I agree that one must seek the Church in order to find Christ. She is His Mother, and through her we are brought into communion with Him. But do I believe the Church is to be equated with the visible Roman Catholic Church? No. Instead, I must agree with Martin Luther:
“Therefore he who would find Christ must first find the Church. How should we know where Christ and his faith were, if we did not know where his believers are? And he who would know anything of Christ must not trust himself nor build a bridge to heaven by his own reason; but he must go to the Church, attend and ask her. Now the Church is not wood and stone, but the company of believing people; one must hold to them, and see how they believe, live and teach; they surely have Christ in their midst. For outside of the Christian church there is no truth, no Christ, no salvation” (LW 52:39-40).
This is the Catholic Church. This is the Universal Church—the company of believers. I will not abide any visible church drawing the broad boundaries of the invisible Church more tightly than does God. The dogmata of the Roman Church do just that, and so I reject them; I’m too damn Catholic to be Catholic.
I apologize if anyone found the above reading difficult or insulting. I do not mean to hurt feelings, nor do I question the sincerity of my Christian brothers and sisters’ faiths. But there can be no honest ecumenical agreement where there is not also honest recognition of disagreement.
Do I think I am in the right, theologically speaking? Yes. And I therefore necessarily think that others’ opinions are wrong. But I will forever count upon the mercy of Christ as the means of salvation, not my intellectual capabilities nor anyone else’s (whether used rightly or wrongly). “It does not depend therefore on man’s desire or effort [or, we might add, man’s denominational affiliation], but upon God who has mercy” (Romans 9:16). I count Roman Catholics and Anglicans and Baptists and all manner of other Christians fellow members with me in the Body of Christ. Wherever the Good News of Christ is preached and believed, wherever the Holy Spirit enters into the hearts of the faithful, there the Catholic Church is. There my sisters and brothers are.
 The early Lutherans, while asserting the primacy of Scripture, never suggested that we may approach Scripture in a vacuum, apart from the witness of the Church throughout history. Indeed, as John R. Stephenson writes, the “authors of the Formula of Concord sharply forbid any unbridled exegesis of the inspired text;” Christians are bound by the ancient Church’s witness. For more on this, see Stephenson’s article “Some Thoughts on Why and How Creeds and Confessions Exercise Authority over Lutheran Christendom” (originally delivered at LCC/LCMS/ACNA dialogues, recently published in Lutheran Theological Review 25 (2013):60-73 here).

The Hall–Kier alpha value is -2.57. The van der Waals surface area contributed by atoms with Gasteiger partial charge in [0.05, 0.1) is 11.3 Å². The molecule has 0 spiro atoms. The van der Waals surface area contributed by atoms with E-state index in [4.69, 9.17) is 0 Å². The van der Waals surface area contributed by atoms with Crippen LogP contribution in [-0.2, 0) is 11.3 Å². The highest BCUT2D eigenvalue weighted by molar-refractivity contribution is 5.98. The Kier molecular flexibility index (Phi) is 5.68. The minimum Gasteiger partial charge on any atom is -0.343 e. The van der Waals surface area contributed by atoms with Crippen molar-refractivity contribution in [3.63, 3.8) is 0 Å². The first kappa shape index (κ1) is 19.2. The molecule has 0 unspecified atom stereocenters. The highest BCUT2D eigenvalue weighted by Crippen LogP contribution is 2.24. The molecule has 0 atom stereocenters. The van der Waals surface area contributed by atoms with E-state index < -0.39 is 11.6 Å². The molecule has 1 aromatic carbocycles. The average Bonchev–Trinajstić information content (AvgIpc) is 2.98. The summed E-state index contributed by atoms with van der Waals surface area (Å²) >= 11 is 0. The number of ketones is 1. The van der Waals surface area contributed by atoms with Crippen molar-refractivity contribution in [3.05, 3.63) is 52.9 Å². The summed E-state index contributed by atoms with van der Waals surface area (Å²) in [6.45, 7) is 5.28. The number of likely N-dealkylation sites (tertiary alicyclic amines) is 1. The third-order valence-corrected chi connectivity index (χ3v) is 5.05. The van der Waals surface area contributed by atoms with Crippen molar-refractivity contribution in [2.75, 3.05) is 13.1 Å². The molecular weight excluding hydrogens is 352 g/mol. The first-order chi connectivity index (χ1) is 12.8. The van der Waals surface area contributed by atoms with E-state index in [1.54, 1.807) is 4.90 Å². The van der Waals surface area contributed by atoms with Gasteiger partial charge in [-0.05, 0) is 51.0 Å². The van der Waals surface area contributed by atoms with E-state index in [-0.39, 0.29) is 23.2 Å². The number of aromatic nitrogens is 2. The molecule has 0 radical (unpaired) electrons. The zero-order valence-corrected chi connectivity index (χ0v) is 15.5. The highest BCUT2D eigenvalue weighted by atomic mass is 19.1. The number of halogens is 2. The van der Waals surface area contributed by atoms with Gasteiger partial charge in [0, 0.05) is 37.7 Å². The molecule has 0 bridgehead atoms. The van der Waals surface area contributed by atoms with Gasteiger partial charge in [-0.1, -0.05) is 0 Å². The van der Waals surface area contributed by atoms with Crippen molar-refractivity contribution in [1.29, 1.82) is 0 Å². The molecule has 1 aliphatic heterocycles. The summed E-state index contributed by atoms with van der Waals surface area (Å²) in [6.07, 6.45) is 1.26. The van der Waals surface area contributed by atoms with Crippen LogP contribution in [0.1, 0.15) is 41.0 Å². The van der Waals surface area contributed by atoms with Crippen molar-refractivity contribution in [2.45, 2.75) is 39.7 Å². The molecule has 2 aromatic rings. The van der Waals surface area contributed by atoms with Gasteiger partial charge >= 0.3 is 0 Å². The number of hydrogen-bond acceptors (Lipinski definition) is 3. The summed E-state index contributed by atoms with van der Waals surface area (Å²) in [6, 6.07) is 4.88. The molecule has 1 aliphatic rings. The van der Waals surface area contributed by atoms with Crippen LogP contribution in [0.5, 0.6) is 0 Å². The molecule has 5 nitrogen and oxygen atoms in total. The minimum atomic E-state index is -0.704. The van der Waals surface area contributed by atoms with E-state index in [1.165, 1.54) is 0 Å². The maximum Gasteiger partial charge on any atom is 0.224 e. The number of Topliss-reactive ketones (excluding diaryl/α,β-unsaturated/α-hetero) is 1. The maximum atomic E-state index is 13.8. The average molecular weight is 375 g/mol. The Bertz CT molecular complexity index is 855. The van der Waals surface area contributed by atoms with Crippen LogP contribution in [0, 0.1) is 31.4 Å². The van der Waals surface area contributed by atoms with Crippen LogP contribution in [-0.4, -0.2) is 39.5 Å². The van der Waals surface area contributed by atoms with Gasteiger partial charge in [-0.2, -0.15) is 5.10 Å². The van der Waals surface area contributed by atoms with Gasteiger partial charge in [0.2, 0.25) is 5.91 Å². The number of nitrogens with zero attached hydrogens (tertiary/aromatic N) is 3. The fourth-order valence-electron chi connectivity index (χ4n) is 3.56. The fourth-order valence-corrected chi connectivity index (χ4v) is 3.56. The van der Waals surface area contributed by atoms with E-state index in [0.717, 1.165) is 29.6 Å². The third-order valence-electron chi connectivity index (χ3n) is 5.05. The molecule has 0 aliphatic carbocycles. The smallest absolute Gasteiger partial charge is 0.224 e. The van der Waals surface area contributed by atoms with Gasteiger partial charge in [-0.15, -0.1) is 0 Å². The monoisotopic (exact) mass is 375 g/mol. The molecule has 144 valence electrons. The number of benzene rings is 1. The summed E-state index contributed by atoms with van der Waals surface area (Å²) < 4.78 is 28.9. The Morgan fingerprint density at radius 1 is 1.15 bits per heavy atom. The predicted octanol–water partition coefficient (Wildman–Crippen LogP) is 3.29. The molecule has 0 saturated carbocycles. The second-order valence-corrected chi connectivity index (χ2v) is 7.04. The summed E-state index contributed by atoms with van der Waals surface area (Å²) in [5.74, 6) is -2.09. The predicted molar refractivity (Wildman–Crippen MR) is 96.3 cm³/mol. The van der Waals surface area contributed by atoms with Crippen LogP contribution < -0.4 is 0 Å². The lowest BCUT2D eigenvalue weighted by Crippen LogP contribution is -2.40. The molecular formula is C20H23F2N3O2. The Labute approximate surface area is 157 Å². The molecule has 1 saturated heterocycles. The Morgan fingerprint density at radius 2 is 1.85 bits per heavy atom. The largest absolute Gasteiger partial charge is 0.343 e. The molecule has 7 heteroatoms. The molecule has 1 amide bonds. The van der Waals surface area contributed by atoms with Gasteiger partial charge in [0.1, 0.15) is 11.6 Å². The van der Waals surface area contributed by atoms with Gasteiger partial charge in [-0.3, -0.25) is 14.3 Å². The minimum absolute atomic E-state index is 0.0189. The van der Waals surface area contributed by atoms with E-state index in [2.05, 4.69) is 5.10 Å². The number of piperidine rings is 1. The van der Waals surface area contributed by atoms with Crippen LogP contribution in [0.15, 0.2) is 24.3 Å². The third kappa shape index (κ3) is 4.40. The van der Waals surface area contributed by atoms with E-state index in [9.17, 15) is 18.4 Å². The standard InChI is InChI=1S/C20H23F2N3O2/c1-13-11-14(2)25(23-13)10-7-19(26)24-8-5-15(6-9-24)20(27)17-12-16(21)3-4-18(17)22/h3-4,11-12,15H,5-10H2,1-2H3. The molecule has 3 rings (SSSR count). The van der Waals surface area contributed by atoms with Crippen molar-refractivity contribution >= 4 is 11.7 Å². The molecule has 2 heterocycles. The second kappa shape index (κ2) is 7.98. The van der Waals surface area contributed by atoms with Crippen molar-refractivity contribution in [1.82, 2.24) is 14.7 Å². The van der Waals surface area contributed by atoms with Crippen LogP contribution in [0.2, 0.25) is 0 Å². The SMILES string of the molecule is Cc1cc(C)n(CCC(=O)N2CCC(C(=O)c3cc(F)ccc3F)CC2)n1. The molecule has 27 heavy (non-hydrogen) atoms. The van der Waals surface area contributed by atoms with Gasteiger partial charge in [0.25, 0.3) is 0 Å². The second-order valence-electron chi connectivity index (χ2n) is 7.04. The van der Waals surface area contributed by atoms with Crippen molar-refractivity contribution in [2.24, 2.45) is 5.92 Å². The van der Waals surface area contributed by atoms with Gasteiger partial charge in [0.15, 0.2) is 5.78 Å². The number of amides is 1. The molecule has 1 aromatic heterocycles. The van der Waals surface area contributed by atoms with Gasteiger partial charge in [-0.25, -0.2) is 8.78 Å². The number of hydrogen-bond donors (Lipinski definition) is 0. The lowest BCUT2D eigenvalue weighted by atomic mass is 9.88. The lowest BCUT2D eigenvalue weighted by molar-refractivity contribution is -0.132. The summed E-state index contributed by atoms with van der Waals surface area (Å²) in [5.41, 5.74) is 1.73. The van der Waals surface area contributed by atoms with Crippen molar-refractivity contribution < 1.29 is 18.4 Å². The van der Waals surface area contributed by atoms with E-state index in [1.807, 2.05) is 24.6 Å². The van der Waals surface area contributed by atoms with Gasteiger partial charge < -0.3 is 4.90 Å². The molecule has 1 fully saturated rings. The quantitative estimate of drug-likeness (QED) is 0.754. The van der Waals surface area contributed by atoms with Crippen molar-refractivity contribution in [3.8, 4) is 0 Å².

To be sure, encyclicals do not have the same authoritative status as some other texts in Roman Catholicism. But Pius XI’s words demonstrate a long-standing Roman interpretation of what St. Cyprian’s ancient words mean.
 “All who have been justified by faith in Baptism are members of Christ’s body, and have a right to be called Christian, and so are correctly accepted as brothers by the children of the Catholic Church. Moreover, some and even very many of the significant elements and endowments which together go to build up and give life to the Church itself, can exist outside the visible boundaries of the Catholic Church… Nevertheless, our separated brethren, whether considered as individuals or as communities and Churches, are not blessed with that unity which Jesus Christ wished to bestow on all those to whom He has given new birth into one body… For it is through Christ’s Catholic Church alone, which is the universal help towards salvation, that the fullness of the means of salvation can be obtained” (Unitatis Redintegratio 3).
 The Joint Declaration on the Doctrine of Justification affirms that Lutherans and Catholics have a much closer “consensus on basic truths of the doctrine of justification” now than in the past, and that “the remaining differences in its explication are no longer the occasion for doctrinal condemnations” (5).